New Year’s Goals and Strategies

Resolutions are dumb.

Resolutions tend to be arbitrary and unrealistic. The new year is also somewhat arbitrary. However, the holiday break does allow me a bit of time to reflect on where I am in my life and my career, and that’s worth doing.[1] Instead of resolutions, I’m going to focus on some goals and themes for the new year.

Goal: Say no more. I have too much stuff. I like doing nearly all of it, but doing this much of even the most exciting stuff can be stressful.

  • Strategy: Default to “no”. I’m an appeaser. I tend to always say yes because I was taught to be nice. The new strategy is any time I’m asked to do something, my default is no. Convince me.
  • Strategy: “Hell yes” or bust. I read this somewhere, so I’m not claiming it as my own. My new barrier for a “yes” is that if the answer isn’t “hell yes!”, then it must be “no”.

Goal: Be outside more. I’ve lived in Florida for four years, and I’ve probably spent less time outside than when I lived in Michigan for the six years prior. This is particularly weird, since the four years in Florida coincides with some healthy lifestyle changes.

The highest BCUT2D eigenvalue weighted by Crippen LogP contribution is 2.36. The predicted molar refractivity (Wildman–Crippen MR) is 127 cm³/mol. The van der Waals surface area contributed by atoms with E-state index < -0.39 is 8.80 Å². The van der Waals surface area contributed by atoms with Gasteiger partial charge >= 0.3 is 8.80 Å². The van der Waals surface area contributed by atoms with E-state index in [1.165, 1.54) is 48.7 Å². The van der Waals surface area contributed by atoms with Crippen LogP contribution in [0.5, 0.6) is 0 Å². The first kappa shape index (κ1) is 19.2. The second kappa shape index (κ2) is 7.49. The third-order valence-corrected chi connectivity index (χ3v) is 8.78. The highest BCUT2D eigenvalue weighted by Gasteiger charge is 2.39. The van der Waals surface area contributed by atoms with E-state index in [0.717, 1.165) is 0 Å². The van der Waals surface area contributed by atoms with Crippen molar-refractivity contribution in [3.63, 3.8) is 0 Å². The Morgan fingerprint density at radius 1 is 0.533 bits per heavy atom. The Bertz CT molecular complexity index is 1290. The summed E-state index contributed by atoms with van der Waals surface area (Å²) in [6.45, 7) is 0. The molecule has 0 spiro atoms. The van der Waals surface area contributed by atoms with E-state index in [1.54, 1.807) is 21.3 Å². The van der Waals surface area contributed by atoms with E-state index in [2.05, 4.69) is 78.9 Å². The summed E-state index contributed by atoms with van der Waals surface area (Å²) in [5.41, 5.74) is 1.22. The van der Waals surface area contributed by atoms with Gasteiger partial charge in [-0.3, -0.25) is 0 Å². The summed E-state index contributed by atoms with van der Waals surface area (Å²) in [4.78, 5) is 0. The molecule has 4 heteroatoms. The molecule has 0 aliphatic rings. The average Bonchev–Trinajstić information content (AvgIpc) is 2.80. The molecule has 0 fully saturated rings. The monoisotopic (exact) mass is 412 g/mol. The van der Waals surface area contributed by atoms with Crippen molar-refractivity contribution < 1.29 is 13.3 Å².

• Strategy: Run outside, dummy. Yes. I live in the Sunshine State and do cardio inside. My new default will be to run outside. Because Florida.
  • Strategy: Find good gear. Ok. This is actually cheating, as I’ve already done it. I got some sweet new running shoes in November.

Goal: Make more music. I really like making things for my various work responsibilities. I do honestly get some creative satisfaction from writing a really good assignment, slide presentation, or multiple choice question. But that’s not the same as having written a thing and hearing it performed. I think I’m actually procrastinating on my writing by working.

  • Strategy: Let work slide when it’s not on the schedule. This is going to be hard. I like being thought of as a dependable person. I’m going to start dividing my schedule into specific times for course prep, grading, etc. If it doesn’t get done in that window. I’ll pick it up during the next one.
  • Strategy: Schedule listening time and writing time. I’m particularly embarrassed that I’m writing this down, since it’s something I ask my students to do all the time. In fact, I have actually asked students to show me their Google/iCal/Outlook/paper calendars with these things blocked out. By following the previous strategy, I think (hope?) that this one will become more manageable.

  1. For those living on an academic or orchestra-style fall-winter-spring calendar, I also recommend an “annual review” of sorts in May(ish).  ↩